Racism is impersonal.
It reduces a human being to the frequency of light his or her skin reflects, and admits to nothing more.
But the fight against it -- and it's one humanity is winning, despite the knuckle-dragging snark of those who believe themselves to be anonymous -- has to be very, very personal.
Organizations great and small have sprung up to fight it, but the only real progress against it has been when individuals decide they want to know more about a person than simple skin color.
That's where people like Tracey Shoemo and Larrick Zirkle and Jessica Ralph and Clifton and Tondra Frisby come in.
It's where we come in.
It's where you come in.
The people named took part in roundtable discussion featured on our front page Aug. 17. They're not members of some grand and glorious organization with a mission statement and a press package and a manifesto. They're people "from here" who wanted to stand solidly on common ground.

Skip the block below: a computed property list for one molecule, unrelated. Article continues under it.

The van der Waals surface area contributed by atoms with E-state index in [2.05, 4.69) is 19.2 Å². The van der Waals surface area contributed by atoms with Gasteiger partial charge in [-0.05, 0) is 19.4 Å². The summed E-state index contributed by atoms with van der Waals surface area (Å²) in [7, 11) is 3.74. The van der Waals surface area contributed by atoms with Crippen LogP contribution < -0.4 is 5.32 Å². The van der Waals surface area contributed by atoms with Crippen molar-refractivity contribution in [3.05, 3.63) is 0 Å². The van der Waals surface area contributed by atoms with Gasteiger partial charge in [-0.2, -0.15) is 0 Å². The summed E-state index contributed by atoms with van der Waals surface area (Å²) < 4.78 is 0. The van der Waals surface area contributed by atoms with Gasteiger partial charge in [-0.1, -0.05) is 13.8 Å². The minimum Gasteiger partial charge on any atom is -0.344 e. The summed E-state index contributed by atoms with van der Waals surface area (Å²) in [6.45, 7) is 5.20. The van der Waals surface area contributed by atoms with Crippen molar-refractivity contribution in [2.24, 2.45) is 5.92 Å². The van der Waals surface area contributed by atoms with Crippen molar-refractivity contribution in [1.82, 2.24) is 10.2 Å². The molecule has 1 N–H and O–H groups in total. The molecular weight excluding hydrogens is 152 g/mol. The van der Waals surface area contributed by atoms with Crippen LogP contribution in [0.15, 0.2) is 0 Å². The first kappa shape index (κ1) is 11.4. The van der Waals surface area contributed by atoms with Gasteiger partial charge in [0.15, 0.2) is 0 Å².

They wanted to talk. And more importantly, they want to do.
Some, particularly Tracey Shomeo, have done their fair share and then some of "doing." He's "Coach Shoemo" to many a Sandusky kid, encouraging and hectoring them, as all good coaches do, to reach down inside themselves to find the best.
Which, in a way, is what the roundtable talkers want Sandusky and environs to do.
Make no mistake, the battle against racism is -- slowly, painfully -- being won. It's taken the refusal, by individuals, to get wrapped up in skin color -- including theirs. It's taken the refusal to accept skin color as an excuse for inexcusable behavior -- including theirs.
But at the base of it all, it's taken individuals deciding for themselves that this simply won't do.
Which, when you think about it, is how any progress worth making ever gets made.